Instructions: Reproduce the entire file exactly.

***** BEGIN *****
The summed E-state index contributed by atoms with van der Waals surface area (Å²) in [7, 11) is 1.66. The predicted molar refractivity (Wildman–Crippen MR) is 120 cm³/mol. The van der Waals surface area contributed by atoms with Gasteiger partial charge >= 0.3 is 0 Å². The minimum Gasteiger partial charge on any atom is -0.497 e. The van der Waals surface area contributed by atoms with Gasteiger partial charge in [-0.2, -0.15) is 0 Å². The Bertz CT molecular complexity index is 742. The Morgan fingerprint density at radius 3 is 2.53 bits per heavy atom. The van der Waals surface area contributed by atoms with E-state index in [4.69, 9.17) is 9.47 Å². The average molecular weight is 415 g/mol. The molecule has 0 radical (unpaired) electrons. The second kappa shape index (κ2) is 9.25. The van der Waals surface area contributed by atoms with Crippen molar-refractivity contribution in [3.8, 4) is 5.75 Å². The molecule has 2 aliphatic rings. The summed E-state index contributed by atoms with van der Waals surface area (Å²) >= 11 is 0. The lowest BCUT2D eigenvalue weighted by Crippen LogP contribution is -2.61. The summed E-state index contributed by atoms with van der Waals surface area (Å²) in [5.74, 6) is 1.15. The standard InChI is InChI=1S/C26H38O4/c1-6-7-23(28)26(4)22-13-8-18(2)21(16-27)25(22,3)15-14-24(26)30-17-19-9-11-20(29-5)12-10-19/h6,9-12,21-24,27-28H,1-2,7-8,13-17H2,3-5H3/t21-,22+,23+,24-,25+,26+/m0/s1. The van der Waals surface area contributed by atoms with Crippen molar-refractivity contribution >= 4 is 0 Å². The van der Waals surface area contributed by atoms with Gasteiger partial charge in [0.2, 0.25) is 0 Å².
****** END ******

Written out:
The summed E-state index contributed by atoms with van der Waals surface area (Å²) in [7, 11) is 1.66. The predicted molar refractivity (Wildman–Crippen MR) is 120 cm³/mol. The van der Waals surface area contributed by atoms with Gasteiger partial charge >= 0.3 is 0 Å². The minimum Gasteiger partial charge on any atom is -0.497 e. The van der Waals surface area contributed by atoms with Gasteiger partial charge in [-0.2, -0.15) is 0 Å². The Bertz CT molecular complexity index is 742. The Morgan fingerprint density at radius 3 is 2.53 bits per heavy atom. The van der Waals surface area contributed by atoms with E-state index in [4.69, 9.17) is 9.47 Å². The average molecular weight is 415 g/mol. The molecule has 0 radical (unpaired) electrons. The second kappa shape index (κ2) is 9.25. The van der Waals surface area contributed by atoms with Crippen molar-refractivity contribution in [3.8, 4) is 5.75 Å². The molecule has 2 aliphatic rings. The summed E-state index contributed by atoms with van der Waals surface area (Å²) >= 11 is 0. The lowest BCUT2D eigenvalue weighted by Crippen LogP contribution is -2.61. The summed E-state index contributed by atoms with van der Waals surface area (Å²) in [5.74, 6) is 1.15. The standard InChI is InChI=1S/C26H38O4/c1-6-7-23(28)26(4)22-13-8-18(2)21(16-27)25(22,3)15-14-24(26)30-17-19-9-11-20(29-5)12-10-19/h6,9-12,21-24,27-28H,1-2,7-8,13-17H2,3-5H3/t21-,22+,23+,24-,25+,26+/m0/s1. The van der Waals surface area contributed by atoms with Crippen molar-refractivity contribution >= 4 is 0 Å². The van der Waals surface area contributed by atoms with Gasteiger partial charge in [0.2, 0.25) is 0 Å².